“This year’s Pork Management Conference schedule is powerful,” said Andrew Reinecker, chair of the Checkoff’s Producer and State Services Committee and a pig farmer from York Springs, Pennsylvania. “It is vital to provide valuable guest presenters and experts for attendees in an effort to increase industry knowledge among all sectors. This conference is growing and so is its value to producers and attendees.”

In addition to the general sessions open to all attendees on Wednesday, Thursday and Friday morning, two concurrent afternoon sessions are planned on Thursday, April 19. Topics include benchmarking, compensation, on-boarding, food safety, siting, succession planning and tax updates.

The registration fee is $425 per person through March 23 and increases to $475 beginning March 24. No refunds after March 30.  A registration form and a detailed list of events are available at

Cattlemen and Women "Blaze a Trail to Phoenix" for 2018 Cattle Industry Convention and NCBA Trade Show

Thousands of cattlemen and women blazed a trail to Phoenix for the start of the 2018 Cattle Industry Convention & NCBA Trade Show, which started today. The event runs through Feb. 3.

Holding their meetings at this event were the National Cattlemen’s Beef Association, the Cattlemen’s Beef Board, the American National CattleWomen, CattleFax and the National Cattlemen’s Foundation.

“Every year the Cattle Industry Convention & NCBA Trade Show hosts members from every segment of the beef industry,” said NCBA President Craig Uden. “Not only is the event a great opportunity for attendees to network and learn about the newest technology and science to improve their operations, but it’s also when we set public policy for 2018. We’ll also manage to enjoy some sunshine while we’re in Phoenix. If you’re connected to the cattle industry in any way, it’s not too late to blaze your trail and join us this week.”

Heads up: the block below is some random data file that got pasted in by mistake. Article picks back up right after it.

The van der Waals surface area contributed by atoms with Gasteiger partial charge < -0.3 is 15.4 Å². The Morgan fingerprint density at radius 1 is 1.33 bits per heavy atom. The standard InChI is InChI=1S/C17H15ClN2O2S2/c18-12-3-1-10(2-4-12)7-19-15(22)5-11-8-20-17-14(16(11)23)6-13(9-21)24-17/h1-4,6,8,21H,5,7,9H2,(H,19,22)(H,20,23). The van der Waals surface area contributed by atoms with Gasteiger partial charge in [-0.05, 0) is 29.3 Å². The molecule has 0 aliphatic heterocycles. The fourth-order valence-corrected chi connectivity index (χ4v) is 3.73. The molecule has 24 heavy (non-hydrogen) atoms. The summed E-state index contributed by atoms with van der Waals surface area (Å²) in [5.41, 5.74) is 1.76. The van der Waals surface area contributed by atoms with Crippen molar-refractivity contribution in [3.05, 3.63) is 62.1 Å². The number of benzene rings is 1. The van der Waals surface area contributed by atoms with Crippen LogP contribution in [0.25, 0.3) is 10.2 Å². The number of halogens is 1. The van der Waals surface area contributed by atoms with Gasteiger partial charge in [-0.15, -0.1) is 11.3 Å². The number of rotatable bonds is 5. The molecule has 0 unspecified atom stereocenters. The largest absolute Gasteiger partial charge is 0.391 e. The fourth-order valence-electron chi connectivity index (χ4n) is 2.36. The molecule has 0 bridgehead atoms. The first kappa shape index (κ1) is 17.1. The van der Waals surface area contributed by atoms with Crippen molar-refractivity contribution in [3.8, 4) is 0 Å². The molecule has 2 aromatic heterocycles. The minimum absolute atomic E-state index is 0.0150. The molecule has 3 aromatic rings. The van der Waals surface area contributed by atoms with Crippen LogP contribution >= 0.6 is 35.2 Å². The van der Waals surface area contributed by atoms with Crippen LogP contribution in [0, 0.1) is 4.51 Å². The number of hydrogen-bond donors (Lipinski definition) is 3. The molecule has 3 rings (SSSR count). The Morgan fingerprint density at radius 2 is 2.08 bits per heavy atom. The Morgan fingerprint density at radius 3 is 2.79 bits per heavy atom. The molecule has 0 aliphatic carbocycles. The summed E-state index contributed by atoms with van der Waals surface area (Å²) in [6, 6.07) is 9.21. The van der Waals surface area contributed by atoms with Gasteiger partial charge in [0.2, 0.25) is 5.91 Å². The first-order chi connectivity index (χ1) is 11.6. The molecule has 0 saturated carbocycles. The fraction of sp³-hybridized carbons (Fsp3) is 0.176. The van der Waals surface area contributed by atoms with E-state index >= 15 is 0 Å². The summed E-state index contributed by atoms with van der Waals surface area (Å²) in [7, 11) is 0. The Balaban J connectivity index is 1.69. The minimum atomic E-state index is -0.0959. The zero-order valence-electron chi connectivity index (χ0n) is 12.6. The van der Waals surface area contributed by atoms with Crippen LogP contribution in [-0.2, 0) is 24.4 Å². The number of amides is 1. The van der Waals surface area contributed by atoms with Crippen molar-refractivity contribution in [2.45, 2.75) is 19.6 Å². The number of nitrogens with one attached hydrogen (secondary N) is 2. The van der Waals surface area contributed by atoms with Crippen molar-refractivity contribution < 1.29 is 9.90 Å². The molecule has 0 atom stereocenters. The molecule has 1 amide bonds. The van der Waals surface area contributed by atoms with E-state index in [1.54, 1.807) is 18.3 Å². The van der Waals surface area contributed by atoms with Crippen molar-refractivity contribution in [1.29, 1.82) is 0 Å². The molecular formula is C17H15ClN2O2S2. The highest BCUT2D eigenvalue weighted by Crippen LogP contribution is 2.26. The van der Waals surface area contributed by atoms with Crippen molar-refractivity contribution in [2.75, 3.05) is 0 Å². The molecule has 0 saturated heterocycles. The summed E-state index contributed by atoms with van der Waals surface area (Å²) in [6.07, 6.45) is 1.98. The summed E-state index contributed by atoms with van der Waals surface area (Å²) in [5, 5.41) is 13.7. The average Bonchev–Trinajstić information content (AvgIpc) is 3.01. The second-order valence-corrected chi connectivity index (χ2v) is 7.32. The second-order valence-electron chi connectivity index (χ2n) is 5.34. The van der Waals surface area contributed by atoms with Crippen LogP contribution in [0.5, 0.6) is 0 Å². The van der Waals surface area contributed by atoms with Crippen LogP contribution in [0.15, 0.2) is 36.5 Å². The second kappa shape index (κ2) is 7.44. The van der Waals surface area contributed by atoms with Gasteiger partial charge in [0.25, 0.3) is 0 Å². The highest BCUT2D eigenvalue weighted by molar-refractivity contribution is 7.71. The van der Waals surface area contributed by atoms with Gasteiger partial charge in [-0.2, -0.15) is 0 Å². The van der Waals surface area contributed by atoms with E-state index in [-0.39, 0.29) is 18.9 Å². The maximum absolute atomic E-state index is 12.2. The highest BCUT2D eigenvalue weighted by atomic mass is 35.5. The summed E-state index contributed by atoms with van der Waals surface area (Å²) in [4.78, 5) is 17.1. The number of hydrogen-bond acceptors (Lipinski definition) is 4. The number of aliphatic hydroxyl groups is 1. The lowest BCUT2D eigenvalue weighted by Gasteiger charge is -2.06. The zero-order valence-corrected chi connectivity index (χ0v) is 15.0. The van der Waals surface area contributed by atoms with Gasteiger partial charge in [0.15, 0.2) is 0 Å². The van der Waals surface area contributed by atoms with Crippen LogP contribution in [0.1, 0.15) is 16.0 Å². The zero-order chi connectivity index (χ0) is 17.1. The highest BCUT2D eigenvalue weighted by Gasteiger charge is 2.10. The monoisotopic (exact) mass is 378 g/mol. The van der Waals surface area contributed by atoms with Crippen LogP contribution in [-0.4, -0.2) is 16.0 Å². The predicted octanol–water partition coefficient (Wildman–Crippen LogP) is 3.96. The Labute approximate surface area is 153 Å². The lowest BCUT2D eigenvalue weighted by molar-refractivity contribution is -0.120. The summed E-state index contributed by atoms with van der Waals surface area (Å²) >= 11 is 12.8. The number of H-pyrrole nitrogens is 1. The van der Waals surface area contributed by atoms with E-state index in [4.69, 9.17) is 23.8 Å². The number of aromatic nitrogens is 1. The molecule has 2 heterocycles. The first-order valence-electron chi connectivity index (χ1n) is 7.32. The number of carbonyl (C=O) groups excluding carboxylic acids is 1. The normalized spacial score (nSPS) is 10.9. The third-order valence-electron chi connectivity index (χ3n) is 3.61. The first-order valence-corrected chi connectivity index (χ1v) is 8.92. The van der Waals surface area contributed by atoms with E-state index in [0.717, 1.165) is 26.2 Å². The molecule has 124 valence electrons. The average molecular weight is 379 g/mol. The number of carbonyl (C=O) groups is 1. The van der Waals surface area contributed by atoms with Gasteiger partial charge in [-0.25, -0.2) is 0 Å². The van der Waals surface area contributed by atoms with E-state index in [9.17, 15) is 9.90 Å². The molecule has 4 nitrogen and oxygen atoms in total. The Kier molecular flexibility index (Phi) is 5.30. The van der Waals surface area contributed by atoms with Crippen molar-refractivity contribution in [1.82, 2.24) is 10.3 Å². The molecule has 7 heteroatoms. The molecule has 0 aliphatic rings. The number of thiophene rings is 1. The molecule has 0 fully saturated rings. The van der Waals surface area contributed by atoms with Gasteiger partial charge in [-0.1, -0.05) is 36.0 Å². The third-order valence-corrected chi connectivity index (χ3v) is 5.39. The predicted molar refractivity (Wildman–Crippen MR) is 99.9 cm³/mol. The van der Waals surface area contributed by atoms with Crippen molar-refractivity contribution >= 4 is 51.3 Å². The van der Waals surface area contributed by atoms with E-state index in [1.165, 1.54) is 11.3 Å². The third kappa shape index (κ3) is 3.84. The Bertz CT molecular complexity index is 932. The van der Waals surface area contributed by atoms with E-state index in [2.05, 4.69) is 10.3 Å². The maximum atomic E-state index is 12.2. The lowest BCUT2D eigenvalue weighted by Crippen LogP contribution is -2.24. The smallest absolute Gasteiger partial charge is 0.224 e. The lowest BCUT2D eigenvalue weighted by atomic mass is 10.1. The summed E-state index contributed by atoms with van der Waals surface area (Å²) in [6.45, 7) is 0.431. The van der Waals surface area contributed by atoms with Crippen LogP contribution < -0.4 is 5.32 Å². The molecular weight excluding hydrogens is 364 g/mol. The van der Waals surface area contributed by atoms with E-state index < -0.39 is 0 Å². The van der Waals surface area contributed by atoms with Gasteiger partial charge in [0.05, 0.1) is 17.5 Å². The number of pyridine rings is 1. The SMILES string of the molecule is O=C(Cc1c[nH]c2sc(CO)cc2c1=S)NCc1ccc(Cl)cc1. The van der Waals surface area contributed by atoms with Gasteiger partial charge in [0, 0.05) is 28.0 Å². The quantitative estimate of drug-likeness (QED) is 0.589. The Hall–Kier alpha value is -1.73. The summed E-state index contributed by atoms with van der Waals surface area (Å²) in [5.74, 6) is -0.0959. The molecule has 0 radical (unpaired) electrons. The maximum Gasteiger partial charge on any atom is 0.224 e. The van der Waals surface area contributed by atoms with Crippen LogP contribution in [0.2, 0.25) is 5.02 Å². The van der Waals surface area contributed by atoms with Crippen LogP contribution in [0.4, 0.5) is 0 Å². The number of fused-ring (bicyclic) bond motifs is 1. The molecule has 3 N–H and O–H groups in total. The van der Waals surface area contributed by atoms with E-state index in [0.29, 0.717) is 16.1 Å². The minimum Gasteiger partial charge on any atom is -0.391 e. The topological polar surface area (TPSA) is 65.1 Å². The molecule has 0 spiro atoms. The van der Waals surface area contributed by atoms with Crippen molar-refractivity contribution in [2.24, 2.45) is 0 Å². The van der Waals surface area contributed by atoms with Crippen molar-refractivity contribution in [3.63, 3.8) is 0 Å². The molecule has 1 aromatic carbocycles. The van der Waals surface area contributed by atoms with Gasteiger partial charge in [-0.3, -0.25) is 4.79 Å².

Early arrivers to Phoenix had the opportunity to attend a Pre-Convention Agriculture Tour on Tuesday with stops at the Caterpillar Eloy Dealership, T & K Dairy, Caywood Farms and Queen Creek Olive Mill.

On Tuesday afternoon, Cattlemen’s College, which is famous for stimulating and thought-provoking sessions that can help generate high returns for producers’ operations, kicked off by celebrating its 25th anniversary.

SiriusXM The Highway’s host Storme Warren emceed the opening general session on Wednesday afternoon, with Ree Drummond, host of Food Network’s show The Pioneer Woman, sharing her keynote “From Black Heels to Tractor Wheels.” Drummond is a writer, photographer and ranch wife, helping run a cow-calf operation outside of Pawhuska, Okla., with her husband, Ladd Drummond.

“The one thing I learned right away is how much cattlemen care about the animals they raise,” said Drummond, who grew up in the city before living on her ranch in Oklahoma. Following the Convention’s opening general session, the NCBA Trade Show opened its doors, with over seven acres of indoor and outdoor floor space, and over 350 exhibitors showcasing the industry’s latest products and technology.

Other highlights this week include the “Phoenix Fiesta” hosted at Corona Ranch with country artist Paul Bogart, a keynote speech from former Major League Baseball pitcher Jim Abbott on Friday morning, and the “Cowboy Comedy Club” with comedians Colin Mochrie and Brad Sherwood from Whose Line Is It Anyway, and founding member of the Blue Collar Comedy Tour Bill Engvall.